The brutal murder of a twenty-two-year-old Iranian woman, Zhina (Mahsa) Amini, at the hands of the Islamic Republic’s “morality police” for wearing her hijab “improperly” has sparked an unforeseen uprising across Iran calling for an end to the theocratic regime. The current demonstrations are the latest chapter in the Iranian people’s courageous movement against the Islamic Republic’s forty-three-year reign of oppression and terror against its citizens—and by extension the region. The brave women and men of Iran have started what could become the second Iranian Revolution.
In response to the protests, the Iranian government has blocked Internet access and unleashed violence upon the demonstrators, and President Ebrahim Raisi has threatened to “deal decisively” with anyone who breaks the regime’s laws. But it doesn’t stop with Raisi. Supreme Leader Ali Khamenei, who controls Iran’s coercive apparatus, emerged from his chamber after two weeks of silence only to blame the usual suspects: the United States, Israel, and the West as a whole.
What the regime fails to comprehend, however, is the difference between just and unjust laws. As Martin Luther King, Jr. said: “One has not only a legal but a moral responsibility to obey just laws. Conversely, one has a moral responsibility to disobey unjust laws. Any law that uplifts human personality is just. Any law that degrades human personality is unjust.”
The Islamic Republic’s mandatory hijab law fundamentally degrades human personality and is therefore fundamentally unjust. But the demonstrations are not just about Iran’s dress code, sham elections, broken economy, water crises, government incompetence, human rights violations, harboring of terrorists, or the murder of Iran’s youth. These demonstrations are against an unjust system of laws and government, a system that has dehumanized the Iranian people, as well as those in Iran’s sphere of influence from Beirut to Kabul, since 1979. The Iranian people and members of the Iranian diaspora abroad, therefore, are calling for an end to the system of the Islamic Republic of Iran.
In ending any system, it is important to unpack its name. Voltaire famously quipped that the “Holy Roman Empire” was “in no way holy, nor Roman, nor an empire.” Similarly, the Islamic Republic of Iran is neither Islamic, nor a republic, nor of Iran.
The regime’s absurd and vile interpretation of Islam goes against centuries of jurisprudence—you take away the regime’s guns and the power of its purse, and its theological foundations collapse.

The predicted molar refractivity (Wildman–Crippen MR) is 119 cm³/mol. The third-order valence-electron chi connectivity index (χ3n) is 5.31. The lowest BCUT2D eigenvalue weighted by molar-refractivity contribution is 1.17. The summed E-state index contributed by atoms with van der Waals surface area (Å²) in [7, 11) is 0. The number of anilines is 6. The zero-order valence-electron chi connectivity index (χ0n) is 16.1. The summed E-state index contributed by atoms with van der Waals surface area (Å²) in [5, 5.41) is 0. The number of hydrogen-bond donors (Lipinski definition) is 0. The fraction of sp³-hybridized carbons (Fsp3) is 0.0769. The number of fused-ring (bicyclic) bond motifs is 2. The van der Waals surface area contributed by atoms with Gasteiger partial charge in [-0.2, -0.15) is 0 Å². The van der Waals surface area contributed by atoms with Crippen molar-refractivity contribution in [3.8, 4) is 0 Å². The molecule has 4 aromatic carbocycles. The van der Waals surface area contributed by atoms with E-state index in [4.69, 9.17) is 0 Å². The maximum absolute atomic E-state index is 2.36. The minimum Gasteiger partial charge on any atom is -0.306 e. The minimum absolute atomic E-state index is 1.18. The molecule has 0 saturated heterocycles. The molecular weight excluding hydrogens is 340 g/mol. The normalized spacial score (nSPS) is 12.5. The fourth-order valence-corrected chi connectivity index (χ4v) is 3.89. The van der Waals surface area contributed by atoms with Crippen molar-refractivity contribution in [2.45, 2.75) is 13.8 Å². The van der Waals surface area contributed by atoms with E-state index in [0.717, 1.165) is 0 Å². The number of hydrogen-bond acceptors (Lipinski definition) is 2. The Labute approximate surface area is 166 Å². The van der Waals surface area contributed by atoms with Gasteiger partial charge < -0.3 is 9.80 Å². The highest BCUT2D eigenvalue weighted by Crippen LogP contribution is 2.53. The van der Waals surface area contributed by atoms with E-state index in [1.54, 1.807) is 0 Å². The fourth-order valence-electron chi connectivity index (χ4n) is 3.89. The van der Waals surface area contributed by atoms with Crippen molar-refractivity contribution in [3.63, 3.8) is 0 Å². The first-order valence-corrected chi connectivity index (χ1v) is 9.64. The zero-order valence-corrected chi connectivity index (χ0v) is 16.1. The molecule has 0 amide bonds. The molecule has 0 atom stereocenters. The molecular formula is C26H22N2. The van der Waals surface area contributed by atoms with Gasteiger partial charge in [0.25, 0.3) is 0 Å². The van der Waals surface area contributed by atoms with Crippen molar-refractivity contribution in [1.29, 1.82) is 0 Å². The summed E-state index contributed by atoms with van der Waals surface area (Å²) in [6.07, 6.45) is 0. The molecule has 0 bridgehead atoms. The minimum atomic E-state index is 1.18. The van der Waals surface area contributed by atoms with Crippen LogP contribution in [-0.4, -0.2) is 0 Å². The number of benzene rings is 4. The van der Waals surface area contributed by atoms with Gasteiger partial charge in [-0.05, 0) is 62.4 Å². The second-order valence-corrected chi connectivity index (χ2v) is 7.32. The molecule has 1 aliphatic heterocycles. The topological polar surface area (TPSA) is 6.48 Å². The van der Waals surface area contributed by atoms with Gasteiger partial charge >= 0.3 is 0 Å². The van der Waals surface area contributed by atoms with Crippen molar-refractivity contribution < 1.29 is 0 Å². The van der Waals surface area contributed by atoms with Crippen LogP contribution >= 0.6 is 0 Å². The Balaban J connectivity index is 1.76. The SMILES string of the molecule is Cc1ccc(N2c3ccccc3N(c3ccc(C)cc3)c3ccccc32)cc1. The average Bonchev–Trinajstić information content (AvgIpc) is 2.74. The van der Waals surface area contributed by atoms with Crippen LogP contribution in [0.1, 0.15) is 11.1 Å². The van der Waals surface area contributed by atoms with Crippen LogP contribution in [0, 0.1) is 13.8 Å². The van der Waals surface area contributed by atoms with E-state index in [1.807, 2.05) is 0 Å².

The regime, which is run by an unelected few, is an insult to the concept of a republic, which the Oxford English Dictionary defines as a system “in which supreme power is held by the people and their elected representatives.” And most importantly, the regime is not “of Iran.” It is an anti-Iranian occupying force. It does not represent Iranians, their culture, or their history. The regime is an aberration in Iran’s 2,500-year history from the Achaemenid Dynasty to the last shah of Iran.
The core marker of an occupying force is that it blatantly and shamelessly does not care about the needs of the people it purports to govern and claims to represent. While many foreign policy analysts assume that every state acts in its own interests, these “experts” fail to distinguish between the regime and the state—let alone the nation. The regime in Tehran is an occupying force because it only cares about its own survival and future, not the interests of the Iranian nation. That is why it mercilessly kills its youth, brutalizes women, and quenches the slightest sight of dissent.
Compare the regime’s hierarchy of interests to that of Iran’s previous government when it was faced with mass demonstrations. For all his government’s faults and shortcomings, instead of clinging onto power and fighting until the last drop of blood, the last Shah of Iran, Mohammad Reza Pahlavi, left the country when it became evident that the only path to retain power was to crack down with brute and unforgiving force. The Shah—on his worst day—was far better than the Islamic Republic of Iran on any day over the last forty-three years. This is proof that the first Iranian Revolution was an abject failure and that a second Iranian Revolution is necessary to reverse it, bring an end to theocratic tyranny, and put Iran on the path toward secularism and freedom.
The West has always been wary of instability in the Middle East—there are legitimate concerns that once an illegitimate regime collapses, the chaos that follows unleashes the worst elements: radical Islamists. That may very well be the case in Iraq, Syria, Libya, and elsewhere, where a “secular” dictator’s demise unleashed a wave of religious extremism. But in Iran, it is the extremists who are at the helm. The alternative cannot and will not be of the same ilk.
After living under four decades of oppression, the Iranian people have said “enough is enough.” The time has come to consign the Islamic Republic of Iran to the ash heap of history and for the Iranian people to choose their own destiny in a new system of the people, by the people, and for the people.
Arash “Ari” Aramesh is a national security analyst and Founder and Managing Member of Aramesh Law PLLC.
Daniel Khalessi was the first Iranian-American President of the Stanford Law Review.